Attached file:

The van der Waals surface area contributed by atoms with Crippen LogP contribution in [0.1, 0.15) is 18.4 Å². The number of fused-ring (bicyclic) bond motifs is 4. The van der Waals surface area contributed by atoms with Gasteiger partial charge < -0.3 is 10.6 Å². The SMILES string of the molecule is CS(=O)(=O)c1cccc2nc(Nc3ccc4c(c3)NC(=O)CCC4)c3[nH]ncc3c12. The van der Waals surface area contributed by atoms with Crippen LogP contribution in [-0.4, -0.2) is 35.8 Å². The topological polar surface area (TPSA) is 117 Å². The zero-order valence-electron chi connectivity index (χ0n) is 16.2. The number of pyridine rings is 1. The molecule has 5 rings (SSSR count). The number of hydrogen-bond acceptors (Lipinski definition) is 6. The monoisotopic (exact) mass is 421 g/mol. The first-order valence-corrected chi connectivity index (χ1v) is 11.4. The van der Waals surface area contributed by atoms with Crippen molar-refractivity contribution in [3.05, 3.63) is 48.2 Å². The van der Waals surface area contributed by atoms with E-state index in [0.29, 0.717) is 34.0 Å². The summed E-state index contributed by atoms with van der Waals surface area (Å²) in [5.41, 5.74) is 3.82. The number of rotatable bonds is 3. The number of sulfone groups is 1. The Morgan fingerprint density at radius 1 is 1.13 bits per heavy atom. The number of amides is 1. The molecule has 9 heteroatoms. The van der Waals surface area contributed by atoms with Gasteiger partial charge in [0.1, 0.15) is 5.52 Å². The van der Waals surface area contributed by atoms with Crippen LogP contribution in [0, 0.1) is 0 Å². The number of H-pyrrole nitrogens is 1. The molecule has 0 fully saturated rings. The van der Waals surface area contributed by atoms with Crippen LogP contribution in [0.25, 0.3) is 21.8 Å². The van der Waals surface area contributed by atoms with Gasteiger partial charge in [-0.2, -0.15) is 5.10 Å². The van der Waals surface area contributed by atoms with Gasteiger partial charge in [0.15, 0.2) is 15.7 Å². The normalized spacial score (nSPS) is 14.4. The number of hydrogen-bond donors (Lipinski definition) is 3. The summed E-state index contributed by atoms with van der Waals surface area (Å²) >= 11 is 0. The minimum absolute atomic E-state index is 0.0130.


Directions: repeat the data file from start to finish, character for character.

The van der Waals surface area contributed by atoms with Crippen LogP contribution in [0.1, 0.15) is 18.4 Å². The number of fused-ring (bicyclic) bond motifs is 4. The van der Waals surface area contributed by atoms with Gasteiger partial charge < -0.3 is 10.6 Å². The SMILES string of the molecule is CS(=O)(=O)c1cccc2nc(Nc3ccc4c(c3)NC(=O)CCC4)c3[nH]ncc3c12. The van der Waals surface area contributed by atoms with Crippen LogP contribution in [-0.4, -0.2) is 35.8 Å². The topological polar surface area (TPSA) is 117 Å². The zero-order valence-electron chi connectivity index (χ0n) is 16.2. The number of pyridine rings is 1. The molecule has 5 rings (SSSR count). The number of hydrogen-bond acceptors (Lipinski definition) is 6. The monoisotopic (exact) mass is 421 g/mol. The first-order valence-corrected chi connectivity index (χ1v) is 11.4. The van der Waals surface area contributed by atoms with Crippen molar-refractivity contribution in [3.05, 3.63) is 48.2 Å². The van der Waals surface area contributed by atoms with E-state index in [0.29, 0.717) is 34.0 Å². The summed E-state index contributed by atoms with van der Waals surface area (Å²) in [5.41, 5.74) is 3.82. The number of rotatable bonds is 3. The number of sulfone groups is 1. The Morgan fingerprint density at radius 1 is 1.13 bits per heavy atom. The number of amides is 1. The molecule has 9 heteroatoms. The van der Waals surface area contributed by atoms with Gasteiger partial charge in [0.1, 0.15) is 5.52 Å². The van der Waals surface area contributed by atoms with Crippen LogP contribution in [0, 0.1) is 0 Å². The number of H-pyrrole nitrogens is 1. The molecule has 0 fully saturated rings. The van der Waals surface area contributed by atoms with Crippen LogP contribution in [0.25, 0.3) is 21.8 Å². The van der Waals surface area contributed by atoms with Gasteiger partial charge in [-0.2, -0.15) is 5.10 Å². The van der Waals surface area contributed by atoms with Gasteiger partial charge in [0.15, 0.2) is 15.7 Å². The normalized spacial score (nSPS) is 14.4. The number of hydrogen-bond donors (Lipinski definition) is 3. The summed E-state index contributed by atoms with van der Waals surface area (Å²) >= 11 is 0. The minimum absolute atomic E-state index is 0.0130.